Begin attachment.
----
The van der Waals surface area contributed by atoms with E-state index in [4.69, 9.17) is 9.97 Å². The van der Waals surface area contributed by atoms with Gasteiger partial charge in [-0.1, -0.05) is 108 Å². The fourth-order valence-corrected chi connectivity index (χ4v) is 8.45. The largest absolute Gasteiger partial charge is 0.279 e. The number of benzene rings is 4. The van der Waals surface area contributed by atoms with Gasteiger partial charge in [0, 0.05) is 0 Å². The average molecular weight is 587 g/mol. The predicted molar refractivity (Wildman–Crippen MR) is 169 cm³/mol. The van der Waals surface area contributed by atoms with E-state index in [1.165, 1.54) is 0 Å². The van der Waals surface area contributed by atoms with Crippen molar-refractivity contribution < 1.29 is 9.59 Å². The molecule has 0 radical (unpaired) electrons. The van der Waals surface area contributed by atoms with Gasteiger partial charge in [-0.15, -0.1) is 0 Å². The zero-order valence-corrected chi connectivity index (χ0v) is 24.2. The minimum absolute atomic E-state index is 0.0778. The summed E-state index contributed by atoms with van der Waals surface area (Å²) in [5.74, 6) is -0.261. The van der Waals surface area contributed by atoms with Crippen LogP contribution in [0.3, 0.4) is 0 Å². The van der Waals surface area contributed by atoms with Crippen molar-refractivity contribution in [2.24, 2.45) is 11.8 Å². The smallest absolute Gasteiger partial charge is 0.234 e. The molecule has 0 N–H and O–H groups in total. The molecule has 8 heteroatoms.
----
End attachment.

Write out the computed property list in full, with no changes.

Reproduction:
The van der Waals surface area contributed by atoms with E-state index in [4.69, 9.17) is 9.97 Å². The van der Waals surface area contributed by atoms with Gasteiger partial charge in [-0.1, -0.05) is 108 Å². The fourth-order valence-corrected chi connectivity index (χ4v) is 8.45. The largest absolute Gasteiger partial charge is 0.279 e. The number of benzene rings is 4. The van der Waals surface area contributed by atoms with Gasteiger partial charge in [0, 0.05) is 0 Å². The average molecular weight is 587 g/mol. The predicted molar refractivity (Wildman–Crippen MR) is 169 cm³/mol. The van der Waals surface area contributed by atoms with E-state index in [1.165, 1.54) is 0 Å². The van der Waals surface area contributed by atoms with Crippen molar-refractivity contribution < 1.29 is 9.59 Å². The molecule has 0 radical (unpaired) electrons. The van der Waals surface area contributed by atoms with Gasteiger partial charge in [-0.15, -0.1) is 0 Å². The zero-order valence-corrected chi connectivity index (χ0v) is 24.2. The minimum absolute atomic E-state index is 0.0778. The summed E-state index contributed by atoms with van der Waals surface area (Å²) in [5.74, 6) is -0.261. The van der Waals surface area contributed by atoms with Crippen LogP contribution in [0.3, 0.4) is 0 Å². The van der Waals surface area contributed by atoms with Crippen molar-refractivity contribution in [2.24, 2.45) is 11.8 Å². The smallest absolute Gasteiger partial charge is 0.234 e. The molecule has 0 N–H and O–H groups in total. The molecule has 8 heteroatoms.